13.
As stated above, the Panel accepted the terms of the Settlement Agreement. A Panel can
either accept or reject a Settlement Agreement. It cannot modify it. We found that the proposed
penalty was reasonable and proportionate in the circumstances of this case. It provides specific
deterrence to the Respondent and general deterrence to others in the industry.

14.
No harm was suffered by investors in this case. Further, by entering into a Settlement
Agreement the Respondent has accepted responsibility for her misconduct and recognizes its
seriousness.

15.
The Respondent has never been the subject of a disciplinary proceeding by the MFDA
and cooperated with Staff during its investigation into her conduct. By entering into the
Agreement, the Respondent saved the MFDA the time, resources, and expense associated with
conducting a full hearing of the allegations.

16.
A fine of $11,000 (plus costs of $2,500) is not an insignificant amount. The fine is not out
of line with the MFDA Penalty Guidelines, where the suggested minimum fine for breach of
MFDA 2.1.1 (Standard of Conduct) is $5,000.

17.
A number of cases involving pre-signed forms were cited by counsel. See Re Byce (File
No. 201311); Re Moro (File No. 200714); Re Kahlon (File No. 201438); Re Kant (File No.
201337); Re Sowunmi (File No. 201338); and Re Ewart (File No. 201528).

18.
Hearing Panels should respect settlements worked out by the parties. A Panel does not
know what led to a settlement, what was given up by one party or the other in the course of the
negotiations, and what interest each party has in agreeing to resolve the matter. This is
particularly true in the present case where the monetary penalty appears at the higher end of the
range of penalties imposed in other cases. Counsel for the Respondent and his client urged us to
accept the Settlement Agreement.

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19.
Settlements can be important and useful in achieving outcomes which further the goals of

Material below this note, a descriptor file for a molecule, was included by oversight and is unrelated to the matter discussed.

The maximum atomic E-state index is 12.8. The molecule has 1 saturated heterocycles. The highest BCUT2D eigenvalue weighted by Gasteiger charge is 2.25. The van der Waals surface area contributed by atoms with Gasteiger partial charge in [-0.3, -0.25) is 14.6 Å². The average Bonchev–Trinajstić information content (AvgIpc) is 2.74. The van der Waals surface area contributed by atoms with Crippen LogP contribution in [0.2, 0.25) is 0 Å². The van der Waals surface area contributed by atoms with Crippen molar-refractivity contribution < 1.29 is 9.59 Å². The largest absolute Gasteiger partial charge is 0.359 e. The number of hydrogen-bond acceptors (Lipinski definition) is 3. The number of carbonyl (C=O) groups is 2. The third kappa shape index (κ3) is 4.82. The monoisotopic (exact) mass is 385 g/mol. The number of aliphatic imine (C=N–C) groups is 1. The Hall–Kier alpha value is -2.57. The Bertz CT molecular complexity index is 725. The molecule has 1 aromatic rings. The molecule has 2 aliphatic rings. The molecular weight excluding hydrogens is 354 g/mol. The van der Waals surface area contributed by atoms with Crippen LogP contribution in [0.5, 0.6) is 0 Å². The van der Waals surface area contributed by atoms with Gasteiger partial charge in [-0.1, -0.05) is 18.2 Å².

the securities regulatory context. The British Columbia Court of Appeal stated with respect to a
settlement by the B.C. Securities Commission (B.C. Securities Commission v. Seifert [2007]
B.C.J. No. 2186, para. 49 (B.C.C.A.)):

“Settlements assist the Commission to ensure that its overriding objective, the
protection of the public, is met. Settlements proscribe activities that are harmful to
the public. In so doing, they are effective in accomplishing the purposes of the
statute. They provide means of reaching a flexible remedy that is tailored to
address the interests of both the Commission and the person under investigation.”

20.
As a recent Panel stated (Re Keshet, September 3, 2014, File No. 201419 at paragraph 7)
“It is well established that hearing panels should not interfere lightly in negotiated settlements
and should not reject a settlement agreement unless it views the proposed penalty clearly falling
outside a reasonable range of appropriateness.” There are many similar statements by MFDA
Panels.

21.
The penalty agreed to in this case falls within “a reasonable range of appropriateness.”

22.
For the above reasons we accepted the Settlement Agreement.


DATED this 2nd day of October, 2015.

“Martin L. Friedland”
Martin L. Friedland, C.C., Q.C.

Chair

“Brigitte J. Geisler”
Brigitte J. Geisler

Industry Representative

“Kenneth P. Mann”
Kenneth P. Mann

Industry Representative
DM 446809 v3